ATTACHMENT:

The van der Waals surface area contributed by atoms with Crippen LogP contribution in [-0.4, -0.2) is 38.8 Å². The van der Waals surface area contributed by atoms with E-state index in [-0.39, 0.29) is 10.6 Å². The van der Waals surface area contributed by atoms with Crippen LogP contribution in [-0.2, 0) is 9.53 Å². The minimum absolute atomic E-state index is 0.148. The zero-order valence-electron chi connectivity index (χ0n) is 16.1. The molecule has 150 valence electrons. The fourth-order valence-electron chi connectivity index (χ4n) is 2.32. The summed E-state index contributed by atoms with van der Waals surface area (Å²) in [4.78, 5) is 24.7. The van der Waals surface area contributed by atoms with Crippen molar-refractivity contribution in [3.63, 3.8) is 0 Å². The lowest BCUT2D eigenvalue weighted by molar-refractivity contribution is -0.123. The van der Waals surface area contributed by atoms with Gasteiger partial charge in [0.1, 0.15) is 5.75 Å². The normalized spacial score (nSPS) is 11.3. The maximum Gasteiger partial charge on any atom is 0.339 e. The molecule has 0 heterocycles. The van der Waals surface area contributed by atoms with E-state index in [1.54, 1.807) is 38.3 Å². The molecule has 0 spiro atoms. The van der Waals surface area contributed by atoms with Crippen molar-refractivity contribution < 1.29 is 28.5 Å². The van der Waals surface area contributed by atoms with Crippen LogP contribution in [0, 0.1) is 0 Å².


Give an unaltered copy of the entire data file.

The van der Waals surface area contributed by atoms with Crippen LogP contribution in [-0.4, -0.2) is 38.8 Å². The van der Waals surface area contributed by atoms with E-state index in [-0.39, 0.29) is 10.6 Å². The van der Waals surface area contributed by atoms with Crippen LogP contribution in [-0.2, 0) is 9.53 Å². The minimum absolute atomic E-state index is 0.148. The zero-order valence-electron chi connectivity index (χ0n) is 16.1. The molecule has 150 valence electrons. The fourth-order valence-electron chi connectivity index (χ4n) is 2.32. The summed E-state index contributed by atoms with van der Waals surface area (Å²) in [4.78, 5) is 24.7. The van der Waals surface area contributed by atoms with Crippen molar-refractivity contribution in [3.63, 3.8) is 0 Å². The lowest BCUT2D eigenvalue weighted by molar-refractivity contribution is -0.123. The van der Waals surface area contributed by atoms with Gasteiger partial charge in [0.1, 0.15) is 5.75 Å². The normalized spacial score (nSPS) is 11.3. The maximum Gasteiger partial charge on any atom is 0.339 e. The molecule has 0 heterocycles. The van der Waals surface area contributed by atoms with E-state index in [1.54, 1.807) is 38.3 Å². The molecule has 0 spiro atoms. The van der Waals surface area contributed by atoms with Crippen molar-refractivity contribution < 1.29 is 28.5 Å². The van der Waals surface area contributed by atoms with Crippen LogP contribution in [0, 0.1) is 0 Å².